Car reviews - Fiat - Ritmo - Emotion JTD 5-dr hatch
Styling, cabin functionality and practicality, fun to drive, smooth and powerful diesel, individuality
Room for improvement
Poor rear vision, rear-seat seatbelts snag fingers when unfolding cushion, small speedometer, no standard stability/traction control, expensive against similar rivals
29 Aug 2008
FIRSTLY, for reasons of bias, a little bit of disclosure is necessary here.
Your author owns a Fiat. Not a Ritmo, or a Punto and certainly not a 500, but a restored and road-going 1970s variety. It is a noisy, spirited, smelly and involving car to live with, and certainly beguiling to behold.
But if you think this review of the new Fiat Ritmo Emotion 1.9 JTD will be a love fest, then think again.
Frankly, the 1970s Fiat is a terrifying daily proposition, and enough to make anybody extremely wary.
It often won’t start, or will run beautifully for most of a day until it inexplicably chooses to play dead. It is expensive to repair. And occasionally the old beast will behave like an angel in front of a mechanic who is convinced its owner is projecting a sort of automotive hypochondria upon the hapless little car.
So this new Fiat – pitched against some very alluring high-end competitors such as the Volkswagen Golf 2.0 TDI – began from well behind the eight ball as far as this reporter is concerned.
Of course, we won’t know of the Ritmo’s reliability record for some time.
But, these days, the things that really ruined new-car ownership experiences just a few years ago – like rust, recalcitrant electrics and poor workmanship – have faded, as the global automotive supply chain employs world standards in order to remain competitive.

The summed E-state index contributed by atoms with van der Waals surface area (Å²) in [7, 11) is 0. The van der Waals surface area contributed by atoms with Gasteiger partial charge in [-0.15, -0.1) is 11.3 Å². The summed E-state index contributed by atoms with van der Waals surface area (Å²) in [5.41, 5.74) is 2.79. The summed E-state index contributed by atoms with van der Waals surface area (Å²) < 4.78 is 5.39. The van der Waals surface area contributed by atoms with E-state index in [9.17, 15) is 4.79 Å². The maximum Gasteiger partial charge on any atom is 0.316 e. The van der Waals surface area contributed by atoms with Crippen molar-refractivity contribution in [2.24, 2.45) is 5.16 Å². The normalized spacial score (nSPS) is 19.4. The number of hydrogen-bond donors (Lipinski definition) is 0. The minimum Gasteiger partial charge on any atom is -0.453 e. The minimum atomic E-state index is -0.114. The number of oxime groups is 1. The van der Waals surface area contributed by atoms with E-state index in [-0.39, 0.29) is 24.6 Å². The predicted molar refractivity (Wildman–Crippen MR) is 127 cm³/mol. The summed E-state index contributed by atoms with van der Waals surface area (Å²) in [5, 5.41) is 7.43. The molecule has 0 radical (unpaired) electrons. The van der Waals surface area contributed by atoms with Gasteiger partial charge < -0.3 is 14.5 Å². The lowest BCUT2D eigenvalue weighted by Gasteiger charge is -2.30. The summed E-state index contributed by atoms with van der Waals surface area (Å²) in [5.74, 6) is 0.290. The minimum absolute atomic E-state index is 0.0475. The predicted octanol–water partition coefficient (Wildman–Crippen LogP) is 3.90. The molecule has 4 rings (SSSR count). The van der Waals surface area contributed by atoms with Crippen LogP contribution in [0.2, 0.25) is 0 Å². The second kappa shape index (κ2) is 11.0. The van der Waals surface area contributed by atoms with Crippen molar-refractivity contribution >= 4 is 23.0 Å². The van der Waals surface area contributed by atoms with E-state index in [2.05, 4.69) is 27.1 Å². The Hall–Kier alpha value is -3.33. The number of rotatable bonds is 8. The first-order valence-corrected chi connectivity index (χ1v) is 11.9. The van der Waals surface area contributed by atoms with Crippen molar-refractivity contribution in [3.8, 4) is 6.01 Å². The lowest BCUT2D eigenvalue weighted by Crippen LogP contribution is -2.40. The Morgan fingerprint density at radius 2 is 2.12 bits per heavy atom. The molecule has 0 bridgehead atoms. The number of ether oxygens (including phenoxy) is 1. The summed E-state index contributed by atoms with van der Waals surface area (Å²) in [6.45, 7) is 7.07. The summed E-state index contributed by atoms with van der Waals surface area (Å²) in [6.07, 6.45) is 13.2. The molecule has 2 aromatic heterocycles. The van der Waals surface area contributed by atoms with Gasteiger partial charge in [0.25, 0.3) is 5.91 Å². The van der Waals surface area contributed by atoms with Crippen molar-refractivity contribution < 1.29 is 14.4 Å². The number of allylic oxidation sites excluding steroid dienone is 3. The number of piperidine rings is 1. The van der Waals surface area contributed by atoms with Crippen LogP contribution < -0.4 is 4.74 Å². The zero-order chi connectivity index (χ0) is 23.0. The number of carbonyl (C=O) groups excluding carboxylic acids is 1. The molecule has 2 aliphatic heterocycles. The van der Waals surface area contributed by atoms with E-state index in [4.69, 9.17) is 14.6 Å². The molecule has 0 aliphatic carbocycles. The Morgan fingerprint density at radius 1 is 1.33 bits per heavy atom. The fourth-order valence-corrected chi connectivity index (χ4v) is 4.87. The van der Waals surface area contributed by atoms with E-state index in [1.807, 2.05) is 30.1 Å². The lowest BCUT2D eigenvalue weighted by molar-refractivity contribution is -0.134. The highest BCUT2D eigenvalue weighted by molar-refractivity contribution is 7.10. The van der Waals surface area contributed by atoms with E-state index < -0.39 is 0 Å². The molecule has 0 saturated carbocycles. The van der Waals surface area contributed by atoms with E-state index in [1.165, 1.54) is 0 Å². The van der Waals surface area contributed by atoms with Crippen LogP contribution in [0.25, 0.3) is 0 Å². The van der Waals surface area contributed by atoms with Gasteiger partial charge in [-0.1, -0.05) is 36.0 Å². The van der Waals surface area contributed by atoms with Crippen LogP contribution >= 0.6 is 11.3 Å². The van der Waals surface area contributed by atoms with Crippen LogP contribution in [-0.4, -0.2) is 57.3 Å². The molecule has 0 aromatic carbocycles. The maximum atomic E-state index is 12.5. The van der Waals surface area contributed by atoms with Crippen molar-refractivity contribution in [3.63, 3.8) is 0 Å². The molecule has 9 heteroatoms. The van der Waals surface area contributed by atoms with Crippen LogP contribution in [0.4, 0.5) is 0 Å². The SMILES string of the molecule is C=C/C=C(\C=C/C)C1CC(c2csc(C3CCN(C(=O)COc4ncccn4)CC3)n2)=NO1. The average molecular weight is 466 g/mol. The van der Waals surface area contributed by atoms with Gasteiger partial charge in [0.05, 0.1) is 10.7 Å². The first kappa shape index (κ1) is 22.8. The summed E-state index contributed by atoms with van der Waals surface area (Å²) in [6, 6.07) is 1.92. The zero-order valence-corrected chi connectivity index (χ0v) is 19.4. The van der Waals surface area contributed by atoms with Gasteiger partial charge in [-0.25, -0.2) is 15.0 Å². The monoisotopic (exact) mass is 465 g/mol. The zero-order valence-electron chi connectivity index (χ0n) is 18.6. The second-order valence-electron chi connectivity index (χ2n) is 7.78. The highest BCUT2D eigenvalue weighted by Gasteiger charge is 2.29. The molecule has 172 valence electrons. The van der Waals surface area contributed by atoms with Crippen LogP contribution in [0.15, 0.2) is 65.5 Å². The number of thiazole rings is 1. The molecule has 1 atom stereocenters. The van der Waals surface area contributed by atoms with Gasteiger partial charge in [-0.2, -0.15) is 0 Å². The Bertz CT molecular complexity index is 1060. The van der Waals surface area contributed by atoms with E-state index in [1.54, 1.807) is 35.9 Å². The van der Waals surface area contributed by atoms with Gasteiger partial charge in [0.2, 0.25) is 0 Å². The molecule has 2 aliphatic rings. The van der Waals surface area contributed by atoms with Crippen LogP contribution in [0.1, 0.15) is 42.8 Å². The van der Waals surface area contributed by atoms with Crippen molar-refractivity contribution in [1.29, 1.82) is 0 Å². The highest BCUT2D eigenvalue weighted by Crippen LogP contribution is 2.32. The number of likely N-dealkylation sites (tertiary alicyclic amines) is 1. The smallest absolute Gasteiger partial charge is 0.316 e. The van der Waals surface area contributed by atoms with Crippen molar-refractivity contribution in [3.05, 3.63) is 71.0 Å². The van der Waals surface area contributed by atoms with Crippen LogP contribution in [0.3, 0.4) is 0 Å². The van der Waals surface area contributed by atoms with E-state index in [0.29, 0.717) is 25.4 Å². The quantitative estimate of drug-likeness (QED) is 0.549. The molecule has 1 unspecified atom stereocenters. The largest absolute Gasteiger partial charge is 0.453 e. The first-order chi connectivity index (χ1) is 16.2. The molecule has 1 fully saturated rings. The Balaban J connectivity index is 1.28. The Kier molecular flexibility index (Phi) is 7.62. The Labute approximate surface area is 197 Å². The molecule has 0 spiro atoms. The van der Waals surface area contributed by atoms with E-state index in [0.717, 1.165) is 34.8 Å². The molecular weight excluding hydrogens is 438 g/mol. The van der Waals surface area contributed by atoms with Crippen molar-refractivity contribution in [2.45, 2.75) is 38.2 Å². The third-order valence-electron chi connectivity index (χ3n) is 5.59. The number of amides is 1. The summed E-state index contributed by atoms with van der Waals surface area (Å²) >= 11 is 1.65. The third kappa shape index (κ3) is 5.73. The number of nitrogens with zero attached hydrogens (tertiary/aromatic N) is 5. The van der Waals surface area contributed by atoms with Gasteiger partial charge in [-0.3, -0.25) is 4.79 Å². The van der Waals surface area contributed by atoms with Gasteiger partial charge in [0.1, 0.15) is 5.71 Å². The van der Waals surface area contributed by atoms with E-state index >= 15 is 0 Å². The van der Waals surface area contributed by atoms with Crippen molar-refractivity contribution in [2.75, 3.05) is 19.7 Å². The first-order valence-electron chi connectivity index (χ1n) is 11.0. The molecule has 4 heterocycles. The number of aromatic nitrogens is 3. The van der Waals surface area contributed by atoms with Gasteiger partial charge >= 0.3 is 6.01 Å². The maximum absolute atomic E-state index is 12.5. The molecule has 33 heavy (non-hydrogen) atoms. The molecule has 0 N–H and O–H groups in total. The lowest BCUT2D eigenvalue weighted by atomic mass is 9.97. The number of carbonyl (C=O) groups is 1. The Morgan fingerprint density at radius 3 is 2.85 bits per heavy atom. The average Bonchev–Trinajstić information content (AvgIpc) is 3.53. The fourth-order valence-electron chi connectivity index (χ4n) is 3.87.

Or, in other words, they don’t make Fiats like they used to... and thank the Japanese for that!
Nevertheless, in the grouchy spirit of an owner who has had fingers and wallets burnt by the Italian car ownership experience too many times now, we shall begin with a whinge about the latest Fiat’s faults.
For starters: fat pillars, a rising shoulder line, bulky dash and tiny rear window conspire to curtail vision, leaving you peering out of it like you are driving a mailbox.
Yep, at the altar of safety and style, Fiat has made reverse parking quite tricky in this strikingly handsome and well-proportioned small car – perhaps the most beautiful currently available, by the way. Whether you’re very short or toweringly tall, you may end up feeling pretty claustrophobic inside.
We also hate having to unfold the rear seat from its extended cargo carrying position, because you will need three hands to keep the trio of seatbelt latches from being buried underneath the seat cushion.
And... that’s it.
No, nothing broke off, stopped working or dissolved away. Yes, we did have to crane our necks when parking and breaking a fingernail while trying to fish out those b@*&%y seatbelt latches is infuriating, but... gee, we’re clutching to find fault with this not-so-small Fiat.
And, besides, it is such a lovely and distinctive interior anyway, with its smart trim contrasts, attractive dashboard and upmarket ambience.